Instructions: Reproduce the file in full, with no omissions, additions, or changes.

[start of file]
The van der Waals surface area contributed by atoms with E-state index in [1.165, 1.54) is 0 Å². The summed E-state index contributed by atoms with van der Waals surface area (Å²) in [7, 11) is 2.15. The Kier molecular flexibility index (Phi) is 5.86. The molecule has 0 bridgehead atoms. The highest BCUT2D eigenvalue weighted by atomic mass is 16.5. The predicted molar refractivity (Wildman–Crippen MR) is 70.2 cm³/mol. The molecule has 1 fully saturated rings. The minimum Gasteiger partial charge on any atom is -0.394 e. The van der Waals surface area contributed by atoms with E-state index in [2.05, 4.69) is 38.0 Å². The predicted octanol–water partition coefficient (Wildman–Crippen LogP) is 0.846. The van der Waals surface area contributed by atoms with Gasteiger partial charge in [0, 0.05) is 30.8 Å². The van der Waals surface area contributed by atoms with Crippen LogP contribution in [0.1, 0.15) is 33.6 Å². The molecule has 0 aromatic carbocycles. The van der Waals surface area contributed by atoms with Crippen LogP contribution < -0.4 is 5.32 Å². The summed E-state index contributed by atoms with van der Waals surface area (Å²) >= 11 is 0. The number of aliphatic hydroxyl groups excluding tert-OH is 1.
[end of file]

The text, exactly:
The van der Waals surface area contributed by atoms with E-state index in [1.165, 1.54) is 0 Å². The summed E-state index contributed by atoms with van der Waals surface area (Å²) in [7, 11) is 2.15. The Kier molecular flexibility index (Phi) is 5.86. The molecule has 0 bridgehead atoms. The highest BCUT2D eigenvalue weighted by atomic mass is 16.5. The predicted molar refractivity (Wildman–Crippen MR) is 70.2 cm³/mol. The molecule has 1 fully saturated rings. The minimum Gasteiger partial charge on any atom is -0.394 e. The van der Waals surface area contributed by atoms with E-state index in [2.05, 4.69) is 38.0 Å². The predicted octanol–water partition coefficient (Wildman–Crippen LogP) is 0.846. The van der Waals surface area contributed by atoms with Gasteiger partial charge in [0, 0.05) is 30.8 Å². The van der Waals surface area contributed by atoms with Crippen LogP contribution in [0.1, 0.15) is 33.6 Å². The molecule has 0 aromatic carbocycles. The van der Waals surface area contributed by atoms with Crippen LogP contribution < -0.4 is 5.32 Å². The summed E-state index contributed by atoms with van der Waals surface area (Å²) >= 11 is 0. The number of aliphatic hydroxyl groups excluding tert-OH is 1.